Oncoming physicians can "chunk" patients even if the off-going physician reports on each patient by room. After the off-going physician has finished report, the oncoming physician can summarize the information received: "Mr X, Ms Y, and Mrs Z are probably going home tomorrow. Mr A and Mr B aren't doing so well; I'll check in on them first."

3. Carve Out a Dedicated Time and Space

It's extremely difficult—if not impossible—to perform a high-quality patient handoff in a high-traffic clinical area, while pressed for time. Interruptions are practically unavoidable in that environment and take a toll on both clinicians and patient care. Adjusting your scheduling and workflow to allow dedicated time and space for handoff can create immediate dividends, because interruptions create delays and contribute to failures of working memory and decreased recall accuracy.[7]

The aviation industry follows what's called the "sterile cockpit rule," a Federal Aviation Administration regulation requiring aircraft pilots to refrain from nonessential activities in the cockpit during critical phases of flight. Hospital physicians would be wise to adopt a similar policy during patient handoffs. "It's important to have a rigid structure with a defined beginning and end, so people don't arrive late and take the transfer of responsibility seriously," Arora says.

At Brigham and Women's Hospital, there is a 1-hour overlap between scheduled physician shifts. "That hour is really intended to be dedicated to the handoff of the patient," says Stephanie Mueller, MD, MPH, a hospitalist and instructor of medicine at Harvard Medical School in Boston. "During that time, we pull up the handoff portal built into our electronic medical record; it's in a template format, so it guides us through a standardized handoff."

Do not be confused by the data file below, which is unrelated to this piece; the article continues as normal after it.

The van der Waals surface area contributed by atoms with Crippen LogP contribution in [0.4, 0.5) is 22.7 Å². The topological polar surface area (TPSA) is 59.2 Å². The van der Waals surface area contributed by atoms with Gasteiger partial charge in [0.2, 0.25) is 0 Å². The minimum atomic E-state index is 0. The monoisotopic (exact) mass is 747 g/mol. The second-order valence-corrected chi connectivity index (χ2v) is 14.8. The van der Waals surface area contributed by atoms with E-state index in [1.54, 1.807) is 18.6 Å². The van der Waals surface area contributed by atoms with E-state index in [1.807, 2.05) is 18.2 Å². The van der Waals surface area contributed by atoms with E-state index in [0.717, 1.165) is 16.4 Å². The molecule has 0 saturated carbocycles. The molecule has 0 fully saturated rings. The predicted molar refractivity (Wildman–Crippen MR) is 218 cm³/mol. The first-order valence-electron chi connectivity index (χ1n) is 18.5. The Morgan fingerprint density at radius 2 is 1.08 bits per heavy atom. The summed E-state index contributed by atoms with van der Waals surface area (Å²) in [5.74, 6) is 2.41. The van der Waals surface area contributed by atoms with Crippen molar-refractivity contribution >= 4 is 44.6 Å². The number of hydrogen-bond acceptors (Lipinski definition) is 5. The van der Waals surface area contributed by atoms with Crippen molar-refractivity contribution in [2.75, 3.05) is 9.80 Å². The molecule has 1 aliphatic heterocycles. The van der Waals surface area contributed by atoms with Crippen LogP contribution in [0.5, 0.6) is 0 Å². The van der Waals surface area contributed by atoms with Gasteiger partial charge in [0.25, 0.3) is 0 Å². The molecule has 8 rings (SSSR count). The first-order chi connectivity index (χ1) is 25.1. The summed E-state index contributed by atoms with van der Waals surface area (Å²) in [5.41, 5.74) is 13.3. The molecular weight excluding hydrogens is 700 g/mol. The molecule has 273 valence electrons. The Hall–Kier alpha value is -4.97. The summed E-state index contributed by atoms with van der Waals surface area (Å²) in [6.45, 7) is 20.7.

4. Use Closed-Loop Communication

When you order coffee at your local coffee shop, your barista typically repeats your order back to you before ringing up or starting to prepare your order. "That's a business model they've developed to decrease their error rate, so you don't have someone making the wrong coffee," Mueller says.

Closed-loop communication—which requires the receiver to repeat back the information conveyed by the sender, to check for understanding—can improve handoff communication as well.

"Traditionally, we don't do a whole lot of closed-loop communication in medicine," Mueller adds. "It's recently been introduced into some high-risk areas—you may need to do a mandatory read back when you are notified of a positive blood culture, for instance. We need to remember that handoffs are a high-risk area. Patients are at risk during that time."

Repeating back the information received doesn't need to be time-consuming; in fact, a concise summation of the patient report is more likely to reveal gaps in understanding than a word-for-word read back.

5. Schedule for Continuity

The fewer times a patient's care transitions from one care provider to another, the better. "Handoffs can be less risky if team members have some repeated interaction with each other and with the patient," Arora says. Longer stretches of on-duty days (7 vs 5, for instance) increase the likelihood that the same two physicians (one day, one night) might manage a patient's entire hospitalization.

"Ideally, you want to hand off to a person who is going to have repeated interaction with that patient."

The emergency department at Seattle Children's Hospital has reduced patient handoffs by 25% by adopting a "waterfall" shift model, which staggers and overlaps physician shifts.[8] The first physician on duty begins attending to patients; when another physician arrives a few (usually 3-5) hours later, the first physician transfers care of the more complex patients to the second physician, who also takes on new admissions. Meanwhile, the first physician wraps up care of the less complex patients on his list, ideally discharging them before his shift is over.

Of course, hospital medicine is different from emergency medicine; a hospitalist typically cares for patients for a period of days, not hours. But an adapted version of the "waterfall" model—one that staggers physicians' on/off days rather than having Group A come on when Group B goes off—may be able to reduce hospitalists' handoffs and improve patient care.